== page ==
It's no secret that abortion access can impact a person's life, career, or even finances, but a new study says that it may also impact their physical health. Recently published in the Annals of Internal Medicine, research on women's health and abortion suggests that denying them that option could have long-lasting health effects, and make them more prone to chronic illnesses.
"Although some argue that abortion is detrimental to women's health, these study data indicate that physical health is no worse in women who sought and underwent abortion than in women who were denied abortion," the researchers wrote in their abstract conclusion. "Indeed, differences emerged suggesting worse health among those who gave birth."
The study, Time reports, followed nearly 900 U.S. pregnant people who sought abortions between 2008 and 2010. Of those tracked, 328 had an abortion in their first trimester, 383 had one in their second trimester, and 163 were denied care, the magazine reports. About 18% of those who were denied abortions initially self-reported their pre-pregnancy personal health as fair or poor. Five years later, when the study concluded, the number of pregnant people who were denied abortions and ranked their personal health in those categories rose to 27%, Time reports. Out of all the pregnant people who had abortions, only about 20% categorized their health as fair or poor, five years out.
"There were no significant differences in self-rated health, chronic pain, or obesity between women who had a first-trimester abortion and those who had a second-trimester abortion," researchers wrote, according to Pacific Standard. "However, there were several significant differences in trajectory between women who had an abortion and those who gave birth."
Researchers on the project referred to data collected during the Turnaway Study, Pacific Standard reports, which was conducted by researchers at Advancing New Standards in Reproductive Health (ANSIRH). That study suggested that denying pregnant people abortions is not only associated with long-term negative health effects, but also, among other things, her income level. Specifically, the Turnaway Study found that people who were denied abortions were four times as likely to be at or below the poverty level, and three times as likely to be unemployed, according to a fact sheet published by researchers. That said, the potential health consequences are not to be underestimated.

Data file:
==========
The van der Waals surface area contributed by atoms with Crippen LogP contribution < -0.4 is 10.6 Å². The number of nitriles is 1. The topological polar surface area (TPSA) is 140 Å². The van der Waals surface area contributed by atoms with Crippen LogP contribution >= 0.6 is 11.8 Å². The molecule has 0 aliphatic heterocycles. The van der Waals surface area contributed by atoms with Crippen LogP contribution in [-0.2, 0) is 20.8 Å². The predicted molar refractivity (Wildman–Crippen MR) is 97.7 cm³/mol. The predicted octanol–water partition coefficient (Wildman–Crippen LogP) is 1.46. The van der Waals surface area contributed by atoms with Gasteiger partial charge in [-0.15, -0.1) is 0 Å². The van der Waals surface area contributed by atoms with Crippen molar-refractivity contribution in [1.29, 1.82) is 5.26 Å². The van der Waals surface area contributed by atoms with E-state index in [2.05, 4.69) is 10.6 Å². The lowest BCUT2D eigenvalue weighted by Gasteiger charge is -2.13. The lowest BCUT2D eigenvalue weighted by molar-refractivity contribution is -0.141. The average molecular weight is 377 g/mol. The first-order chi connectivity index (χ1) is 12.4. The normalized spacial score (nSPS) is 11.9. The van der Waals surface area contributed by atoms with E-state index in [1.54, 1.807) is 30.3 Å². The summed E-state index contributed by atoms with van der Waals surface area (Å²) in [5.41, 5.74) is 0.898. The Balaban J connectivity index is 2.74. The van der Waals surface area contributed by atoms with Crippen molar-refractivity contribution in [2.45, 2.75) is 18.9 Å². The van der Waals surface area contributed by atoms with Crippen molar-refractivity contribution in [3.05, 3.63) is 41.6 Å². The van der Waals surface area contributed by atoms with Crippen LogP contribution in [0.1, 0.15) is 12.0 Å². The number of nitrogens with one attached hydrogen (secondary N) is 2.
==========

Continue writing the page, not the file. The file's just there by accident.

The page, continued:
"Compared to women who receive a wanted abortion, women who are denied experience more immediate anxiety; more serious health complications from pregnancy such as hemorrhage, eclampsia, and death; higher likelihood of continued violence from the man involved in the pregnancy; lower full-time employment; and, despite increased use of public assistance, greater poverty," Turnaway Study Director Diana Greene Foster, who also co-authored the study published in the Annals of Internal Medicine, wrote in an op-ed for Rewire last fall.
Researchers also found that having an abortion did not appear to have a negative effect on the health of the people they tracked. Specifically, the Turnaway Study concluded that people who had abortions were not more likely to increase their use of alcohol, tobacco, or drugs, per the fact sheet. Similarly, they were not more likely to develop depression, anxiety, or have suicidal thoughts.
The studies' results come at a time when a handful of states in the country are making moves to limit abortion access in their borders. But, according to researchers, this could hurt pregnant people's health, not help it.